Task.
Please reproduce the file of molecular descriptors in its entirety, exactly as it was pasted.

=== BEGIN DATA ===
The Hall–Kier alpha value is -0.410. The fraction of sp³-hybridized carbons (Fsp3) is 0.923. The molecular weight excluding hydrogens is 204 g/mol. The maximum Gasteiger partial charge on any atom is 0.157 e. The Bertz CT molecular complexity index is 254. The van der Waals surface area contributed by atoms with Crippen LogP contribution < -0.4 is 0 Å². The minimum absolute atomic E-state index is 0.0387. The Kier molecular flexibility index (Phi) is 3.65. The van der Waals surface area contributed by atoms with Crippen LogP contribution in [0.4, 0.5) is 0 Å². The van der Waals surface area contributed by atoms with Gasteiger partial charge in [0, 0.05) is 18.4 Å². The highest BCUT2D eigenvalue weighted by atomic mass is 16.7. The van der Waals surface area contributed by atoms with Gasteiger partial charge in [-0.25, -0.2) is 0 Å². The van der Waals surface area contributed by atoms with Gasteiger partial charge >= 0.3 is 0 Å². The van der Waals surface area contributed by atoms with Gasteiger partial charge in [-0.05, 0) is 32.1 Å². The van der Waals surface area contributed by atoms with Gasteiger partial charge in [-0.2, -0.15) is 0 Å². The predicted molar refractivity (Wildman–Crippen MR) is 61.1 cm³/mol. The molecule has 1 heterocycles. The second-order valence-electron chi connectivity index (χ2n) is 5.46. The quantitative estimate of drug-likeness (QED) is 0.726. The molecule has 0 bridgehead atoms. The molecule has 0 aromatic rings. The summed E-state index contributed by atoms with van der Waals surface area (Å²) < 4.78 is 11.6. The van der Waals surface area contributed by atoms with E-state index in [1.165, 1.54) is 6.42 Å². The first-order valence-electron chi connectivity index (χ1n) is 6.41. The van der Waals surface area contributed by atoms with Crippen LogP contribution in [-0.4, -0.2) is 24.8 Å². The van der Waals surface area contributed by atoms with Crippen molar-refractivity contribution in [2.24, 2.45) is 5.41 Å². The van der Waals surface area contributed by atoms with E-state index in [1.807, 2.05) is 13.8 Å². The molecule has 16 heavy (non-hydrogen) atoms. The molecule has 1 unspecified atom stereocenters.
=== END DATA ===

The Hall–Kier alpha value is -0.410. The fraction of sp³-hybridized carbons (Fsp3) is 0.923. The molecular weight excluding hydrogens is 204 g/mol. The maximum Gasteiger partial charge on any atom is 0.157 e. The Bertz CT molecular complexity index is 254. The van der Waals surface area contributed by atoms with Crippen LogP contribution < -0.4 is 0 Å². The minimum absolute atomic E-state index is 0.0387. The Kier molecular flexibility index (Phi) is 3.65. The van der Waals surface area contributed by atoms with Crippen LogP contribution in [0.4, 0.5) is 0 Å². The van der Waals surface area contributed by atoms with Gasteiger partial charge in [0, 0.05) is 18.4 Å². The highest BCUT2D eigenvalue weighted by atomic mass is 16.7. The van der Waals surface area contributed by atoms with Gasteiger partial charge in [-0.25, -0.2) is 0 Å². The van der Waals surface area contributed by atoms with Gasteiger partial charge >= 0.3 is 0 Å². The van der Waals surface area contributed by atoms with Gasteiger partial charge in [-0.05, 0) is 32.1 Å². The van der Waals surface area contributed by atoms with Gasteiger partial charge in [-0.2, -0.15) is 0 Å². The predicted molar refractivity (Wildman–Crippen MR) is 61.1 cm³/mol. The molecule has 1 heterocycles. The second-order valence-electron chi connectivity index (χ2n) is 5.46. The quantitative estimate of drug-likeness (QED) is 0.726. The molecule has 0 bridgehead atoms. The molecule has 0 aromatic rings. The summed E-state index contributed by atoms with van der Waals surface area (Å²) < 4.78 is 11.6. The van der Waals surface area contributed by atoms with E-state index in [1.165, 1.54) is 6.42 Å². The first-order valence-electron chi connectivity index (χ1n) is 6.41. The van der Waals surface area contributed by atoms with Crippen LogP contribution in [-0.4, -0.2) is 24.8 Å². The van der Waals surface area contributed by atoms with Crippen molar-refractivity contribution in [2.24, 2.45) is 5.41 Å². The van der Waals surface area contributed by atoms with E-state index in [1.807, 2.05) is 13.8 Å². The molecule has 16 heavy (non-hydrogen) atoms. The molecule has 1 unspecified atom stereocenters.